The answer is, it is completely easy for that to never be you.  You can make sure you never end up in Trent Mays’ position in three easy steps.  But first, there are some things you should know.

High school is still a place where, if folks know not everyone is straight, the social world revolves around the assumption that folks are straight (when I’m writing for a different audience I use the term “heteronormative.”) It’s also, like almost everywhere, cisnormative: folks assume that everybody is and wants to stay the gender they were assigned at birth and that everyone’s okay with binary gender.  Some folks are not.  In most high schools there are…

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Everything about this post is spot on. I wish other men would take this message to heart and share it with the other men in their lives.

Caught in the Cogs

Trigger Warnings.

In every conversation about rape I’ve encountered in the past months, whether I participated in the conversation or just observed, there have been at least one or two men who claim to have been falsely accused of rape themselves, so their argument remains that survivors can’t just name names “willy nilly.”

I have a theory which I would very much like to explore further. Judging from my own experience and the experience of countless survivors I’ve spoken with in addition to the staggering rape statistics for this country, I’ve made the hypothesis that most, like 94-98%, rape allegations are true, not false. Studies have shown this as well.

Accused rapists often don’t consider what they did as rape because they can’t see themselves as a rapist. It has also been proven that men do self-report if The R Word isn’t used in the description, as shown in Lisak…

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It’s time for men to get over themselves and recognize we are the beneficiaries of rape culture, even if you’ve never sexually assaulted someone. Any rape that goes unreported means that meaningful efforts to educate our young people are delayed or never happen. Let’s try standing in solidarity with victims, who despite the best efforts of law enforcement and support services, are no doubt re-traumatized by any efforts at prosecution. As men, we don’t need to take a knee-jerk reaction assuming that any sexual partner we’ve had would falsely accuse us of rape (that’s really where this fear mongering about false accusations is coming from after all). Instead, let’s live has decent human beings and recognize that rape happens, and it is terrible, and we should take an active role in preventing it and supporting those who are the victims of sexual assaults.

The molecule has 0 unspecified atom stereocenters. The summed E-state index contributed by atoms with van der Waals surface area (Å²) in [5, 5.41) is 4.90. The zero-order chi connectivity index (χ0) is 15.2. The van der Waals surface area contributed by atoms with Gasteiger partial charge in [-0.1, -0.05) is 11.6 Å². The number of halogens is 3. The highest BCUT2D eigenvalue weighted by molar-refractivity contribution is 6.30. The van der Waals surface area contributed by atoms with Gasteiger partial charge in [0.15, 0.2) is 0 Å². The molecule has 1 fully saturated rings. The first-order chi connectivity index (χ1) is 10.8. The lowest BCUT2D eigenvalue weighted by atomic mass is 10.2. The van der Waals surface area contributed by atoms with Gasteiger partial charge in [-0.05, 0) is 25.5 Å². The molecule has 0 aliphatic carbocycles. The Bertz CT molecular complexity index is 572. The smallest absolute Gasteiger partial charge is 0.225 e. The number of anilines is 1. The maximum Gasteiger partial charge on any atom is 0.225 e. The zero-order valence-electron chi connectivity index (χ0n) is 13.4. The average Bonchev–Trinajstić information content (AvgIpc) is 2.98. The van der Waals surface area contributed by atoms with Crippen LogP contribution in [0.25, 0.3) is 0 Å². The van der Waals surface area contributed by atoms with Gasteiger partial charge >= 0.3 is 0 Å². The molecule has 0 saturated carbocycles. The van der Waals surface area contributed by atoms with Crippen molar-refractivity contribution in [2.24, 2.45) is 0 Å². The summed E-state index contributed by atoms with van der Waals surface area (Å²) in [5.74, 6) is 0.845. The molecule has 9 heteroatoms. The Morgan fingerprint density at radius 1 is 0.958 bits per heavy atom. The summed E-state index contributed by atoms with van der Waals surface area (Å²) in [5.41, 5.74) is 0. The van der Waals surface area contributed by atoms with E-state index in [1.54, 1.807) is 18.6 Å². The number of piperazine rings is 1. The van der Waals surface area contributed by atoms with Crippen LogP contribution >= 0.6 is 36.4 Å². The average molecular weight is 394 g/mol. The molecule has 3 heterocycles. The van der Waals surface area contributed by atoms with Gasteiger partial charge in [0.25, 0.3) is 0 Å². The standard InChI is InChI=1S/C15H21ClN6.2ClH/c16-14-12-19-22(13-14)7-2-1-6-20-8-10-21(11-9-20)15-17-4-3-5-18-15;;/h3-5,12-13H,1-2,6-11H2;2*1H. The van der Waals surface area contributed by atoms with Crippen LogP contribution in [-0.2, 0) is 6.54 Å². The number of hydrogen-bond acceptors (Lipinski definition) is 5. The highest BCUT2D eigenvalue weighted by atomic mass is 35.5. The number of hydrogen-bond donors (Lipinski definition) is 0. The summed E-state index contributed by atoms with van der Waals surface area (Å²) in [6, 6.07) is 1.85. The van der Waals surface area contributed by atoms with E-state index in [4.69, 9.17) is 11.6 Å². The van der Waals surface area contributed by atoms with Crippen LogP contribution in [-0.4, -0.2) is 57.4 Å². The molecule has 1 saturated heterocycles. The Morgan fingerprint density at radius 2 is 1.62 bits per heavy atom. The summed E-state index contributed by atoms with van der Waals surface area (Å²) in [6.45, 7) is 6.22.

Rethink the Rant

TRIGGER WARNING:

The following includes commentary that may serve as a trigger for victims of sexual violence.
Please be advised. 

In the wake of my post yesterday on the pervasiveness of rape culture, several people attempted to argue in the comment section that the piece was not complete without acknowledging the important idea of false rape accusations.

I attempted to explain that their argument had been intentionally excluded, as it is 1) not supported by data as a significant problem, and 2) the kind of apologism that made women fear disbelief should they come forward. The second part, I argued, was a perpetuation of rape culture, and I would not give them a platform for it. They argued. I presented data. They presented none, and tried to comment again and again.

And I decided I would no longer publish any comments which attempted to caveat rape culture with the…